Although November growth was small for Thrift Savings Plan’s stock and Lifecycle funds, there was at least one standout.
The first TSP millionaires were all alike and today, they still have a lot in common. The vast majority have been investing the maximum for 29-plus years.
Thanks to the ups and downs in the global markets, some of the 37,612 feds who were Thrift Savings Plan millionaires at the end of June may be back to six-figure balances.
Almost everybody knows the buy-low-sell-high “rule” of investing. But many people don’t follow it.
Despite a decade of mostly good-to-excellent returns in the stock-indexed C, S and I funds, most of the money feds have invested in their in-house 401(k) plan is in the fund which typically had the lowest returns.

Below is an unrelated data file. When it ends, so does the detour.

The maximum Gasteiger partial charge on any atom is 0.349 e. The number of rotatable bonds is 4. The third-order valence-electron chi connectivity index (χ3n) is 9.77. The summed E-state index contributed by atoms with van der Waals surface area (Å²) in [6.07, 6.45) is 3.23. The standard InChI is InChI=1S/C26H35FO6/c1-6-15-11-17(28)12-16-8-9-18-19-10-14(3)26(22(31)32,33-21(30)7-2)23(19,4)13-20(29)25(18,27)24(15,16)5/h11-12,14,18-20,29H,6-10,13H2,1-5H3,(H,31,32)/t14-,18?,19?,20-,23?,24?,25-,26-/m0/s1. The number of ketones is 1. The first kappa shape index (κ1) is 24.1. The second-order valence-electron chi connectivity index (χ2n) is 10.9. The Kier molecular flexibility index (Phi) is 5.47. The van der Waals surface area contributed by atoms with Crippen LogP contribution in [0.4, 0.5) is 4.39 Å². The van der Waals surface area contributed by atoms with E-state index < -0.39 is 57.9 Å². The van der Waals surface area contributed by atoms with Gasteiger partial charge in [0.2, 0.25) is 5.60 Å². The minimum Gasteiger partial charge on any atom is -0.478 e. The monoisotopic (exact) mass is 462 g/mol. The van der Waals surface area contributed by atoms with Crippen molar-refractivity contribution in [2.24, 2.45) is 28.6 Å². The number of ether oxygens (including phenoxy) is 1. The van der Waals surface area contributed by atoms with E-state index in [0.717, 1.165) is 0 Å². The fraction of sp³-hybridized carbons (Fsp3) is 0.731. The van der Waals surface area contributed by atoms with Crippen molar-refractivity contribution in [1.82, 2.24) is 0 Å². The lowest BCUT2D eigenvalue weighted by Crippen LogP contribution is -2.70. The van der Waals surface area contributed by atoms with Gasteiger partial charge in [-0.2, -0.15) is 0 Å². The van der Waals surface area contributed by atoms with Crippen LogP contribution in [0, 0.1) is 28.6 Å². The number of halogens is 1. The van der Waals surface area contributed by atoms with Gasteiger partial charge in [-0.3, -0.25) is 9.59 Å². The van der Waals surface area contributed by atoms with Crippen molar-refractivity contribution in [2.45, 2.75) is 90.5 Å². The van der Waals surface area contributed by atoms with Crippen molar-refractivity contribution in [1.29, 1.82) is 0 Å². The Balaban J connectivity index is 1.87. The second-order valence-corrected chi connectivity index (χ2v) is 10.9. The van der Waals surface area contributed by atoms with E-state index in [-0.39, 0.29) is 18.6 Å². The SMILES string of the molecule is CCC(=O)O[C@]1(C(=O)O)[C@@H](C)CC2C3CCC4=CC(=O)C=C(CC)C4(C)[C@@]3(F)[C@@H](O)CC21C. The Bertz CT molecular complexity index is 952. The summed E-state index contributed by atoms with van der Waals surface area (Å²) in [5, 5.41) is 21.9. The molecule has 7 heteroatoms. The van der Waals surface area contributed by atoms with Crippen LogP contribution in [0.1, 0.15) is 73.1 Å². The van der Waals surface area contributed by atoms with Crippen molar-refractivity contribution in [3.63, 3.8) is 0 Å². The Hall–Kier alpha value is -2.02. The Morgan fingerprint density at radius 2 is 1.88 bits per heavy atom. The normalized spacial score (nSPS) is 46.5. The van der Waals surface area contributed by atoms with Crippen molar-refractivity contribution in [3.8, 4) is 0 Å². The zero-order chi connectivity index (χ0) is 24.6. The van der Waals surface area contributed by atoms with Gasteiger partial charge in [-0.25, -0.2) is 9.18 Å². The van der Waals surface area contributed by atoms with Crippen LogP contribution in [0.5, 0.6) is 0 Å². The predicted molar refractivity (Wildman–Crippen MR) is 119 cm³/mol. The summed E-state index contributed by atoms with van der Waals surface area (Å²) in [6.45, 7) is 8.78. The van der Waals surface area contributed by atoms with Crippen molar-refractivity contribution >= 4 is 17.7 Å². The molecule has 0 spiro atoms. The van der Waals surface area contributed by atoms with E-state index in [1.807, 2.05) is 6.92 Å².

After one of the worst days of 2019 for the stock market, nearly every fund in the Thrift Savings Plan took a tumble in May.
The Federal Retirement Thrift Investment Board issued an RFP for two fund managers for its C, F, I and S funds for the Thrift Savings Plan.
Between March 2018 and March 2019 the self-made millionaires club of the Thrift Savings Plan added 9,540 new members.
Despite the red hot stock market and longest-ever bull market in history, federal workers have just over 40% of their money in treasury securities.
TSP performance in March mostly echoed that of the previous month. The F fund performed better, and the S fund continued to plunge from its January peak, but the other TSP funds managed to stay in the black despite yielding still smaller returns.